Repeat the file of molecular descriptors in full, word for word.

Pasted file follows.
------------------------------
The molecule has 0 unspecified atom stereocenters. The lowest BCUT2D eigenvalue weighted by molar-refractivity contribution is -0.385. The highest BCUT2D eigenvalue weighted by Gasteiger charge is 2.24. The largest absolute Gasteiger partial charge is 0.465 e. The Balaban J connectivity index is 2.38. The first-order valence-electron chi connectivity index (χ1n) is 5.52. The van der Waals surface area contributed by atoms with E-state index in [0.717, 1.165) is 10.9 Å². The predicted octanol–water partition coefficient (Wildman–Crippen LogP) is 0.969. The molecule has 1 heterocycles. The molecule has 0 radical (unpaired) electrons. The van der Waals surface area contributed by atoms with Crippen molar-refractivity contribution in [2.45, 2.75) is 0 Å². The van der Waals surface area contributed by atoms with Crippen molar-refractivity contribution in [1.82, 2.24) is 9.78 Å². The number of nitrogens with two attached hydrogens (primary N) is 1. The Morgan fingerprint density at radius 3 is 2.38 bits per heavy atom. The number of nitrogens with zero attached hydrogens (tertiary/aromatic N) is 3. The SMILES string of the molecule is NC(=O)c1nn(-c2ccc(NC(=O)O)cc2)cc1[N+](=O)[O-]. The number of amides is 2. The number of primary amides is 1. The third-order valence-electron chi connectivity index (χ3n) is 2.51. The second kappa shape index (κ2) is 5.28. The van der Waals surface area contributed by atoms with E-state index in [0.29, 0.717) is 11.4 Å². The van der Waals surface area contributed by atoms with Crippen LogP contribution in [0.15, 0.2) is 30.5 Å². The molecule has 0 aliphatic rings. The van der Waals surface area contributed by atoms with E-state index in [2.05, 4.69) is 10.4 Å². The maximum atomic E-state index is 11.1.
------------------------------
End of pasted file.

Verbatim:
The molecule has 0 unspecified atom stereocenters. The lowest BCUT2D eigenvalue weighted by molar-refractivity contribution is -0.385. The highest BCUT2D eigenvalue weighted by Gasteiger charge is 2.24. The largest absolute Gasteiger partial charge is 0.465 e. The Balaban J connectivity index is 2.38. The first-order valence-electron chi connectivity index (χ1n) is 5.52. The van der Waals surface area contributed by atoms with E-state index in [0.717, 1.165) is 10.9 Å². The predicted octanol–water partition coefficient (Wildman–Crippen LogP) is 0.969. The molecule has 1 heterocycles. The molecule has 0 radical (unpaired) electrons. The van der Waals surface area contributed by atoms with Crippen molar-refractivity contribution in [2.45, 2.75) is 0 Å². The van der Waals surface area contributed by atoms with Crippen molar-refractivity contribution in [1.82, 2.24) is 9.78 Å². The number of nitrogens with two attached hydrogens (primary N) is 1. The Morgan fingerprint density at radius 3 is 2.38 bits per heavy atom. The number of nitrogens with zero attached hydrogens (tertiary/aromatic N) is 3. The SMILES string of the molecule is NC(=O)c1nn(-c2ccc(NC(=O)O)cc2)cc1[N+](=O)[O-]. The number of amides is 2. The number of primary amides is 1. The third-order valence-electron chi connectivity index (χ3n) is 2.51. The second kappa shape index (κ2) is 5.28. The van der Waals surface area contributed by atoms with E-state index in [0.29, 0.717) is 11.4 Å². The van der Waals surface area contributed by atoms with Crippen LogP contribution in [0.15, 0.2) is 30.5 Å². The molecule has 0 aliphatic rings. The van der Waals surface area contributed by atoms with E-state index in [2.05, 4.69) is 10.4 Å². The maximum atomic E-state index is 11.1.